Republican Sen. Rand PaulRand PaulCarter pledges probe of sex assault testimony Rand Paul wants to legalize cooperation Dem fears Iran nuke deal gives license to back Saudis MORE (Ky.) is endorsing a path to citizenship for the nation’s illegal immigrants, a move that could bolster support for the proposal among conservative lawmakers.
Paul will announce his support during an address to the U.S. Hispanic Chamber of Commerce on Tuesday, The Associated Press first reported.
“Immigration reform will not occur until conservative Republicans, like myself, become part of the solution. I am here today to begin that conversation,” Paul adds.
The Kentucky senator will call though for Congress to first take steps to strengthen the nation’s border security before opening citizenship. Immigrants already in the country would also need to fulfill several conditions before they can begin taking steps toward legal residency.
Paul’s stance could help bolster support among conservative lawmakers, many of whom have resisted citizenship proposals as “amnesty” for illegal immigrants.
A bipartisan Senate group in January unveiled a framework to overhaul the nation’s immigration laws, which would include tougher border security and a citizenship pathway. The Senate’s Gang of Eight will continue negotiations on the final details of the plan, but says it's on track to reach an accord by April.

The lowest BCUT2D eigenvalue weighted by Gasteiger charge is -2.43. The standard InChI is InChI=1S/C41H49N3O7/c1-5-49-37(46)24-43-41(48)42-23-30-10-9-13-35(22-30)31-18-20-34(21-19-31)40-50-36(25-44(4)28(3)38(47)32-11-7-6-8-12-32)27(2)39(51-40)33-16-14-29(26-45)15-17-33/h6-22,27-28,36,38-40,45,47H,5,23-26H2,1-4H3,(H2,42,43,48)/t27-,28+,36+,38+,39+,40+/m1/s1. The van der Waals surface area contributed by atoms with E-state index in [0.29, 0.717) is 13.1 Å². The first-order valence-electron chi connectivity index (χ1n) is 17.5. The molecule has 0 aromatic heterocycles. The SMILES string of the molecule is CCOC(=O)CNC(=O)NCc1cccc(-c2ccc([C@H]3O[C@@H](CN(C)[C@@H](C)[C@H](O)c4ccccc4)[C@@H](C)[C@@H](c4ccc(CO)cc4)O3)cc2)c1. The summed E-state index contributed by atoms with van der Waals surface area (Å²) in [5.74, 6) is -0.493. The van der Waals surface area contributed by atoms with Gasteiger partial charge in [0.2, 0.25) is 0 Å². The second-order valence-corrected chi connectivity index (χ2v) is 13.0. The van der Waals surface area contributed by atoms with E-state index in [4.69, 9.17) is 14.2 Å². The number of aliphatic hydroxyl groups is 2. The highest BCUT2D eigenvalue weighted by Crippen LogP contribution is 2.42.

Sen. Marco RubioMarco RubioSenate confirms Obama's long-stalled ambassador to Mexico Sanders is most popular senator, according to constituent poll Toomey: 'Outrageous' for Dems to tie me to Trump MORE (R-Fla.), a Tea Party favorite and member of the Senate immigration working group, has sought to rally conservative support for the measure, efforts which could be boosted by Paul.
In an interview with the AP, Paul said he was unsure if he would back the bipartisan framework or seek to amend with his own proposals.
In his speech, Paul shares some details of his immigration ideas. His plan would call for the Border Patrol and an inspector general to certify efforts to increase border security before other reforms could take effect.
Paul’s new stance comes as a number of high-profile Republicans have pushed for immigration reform after President Obama’s dominating support among Hispanic voters in the 2012 election.
On Monday, the Republican National Committee unveiled a report calling for the party to make “drastic changes” to remain competitive in future elections, endorsing comprehensive immigration reform alongside enhanced minority outreach.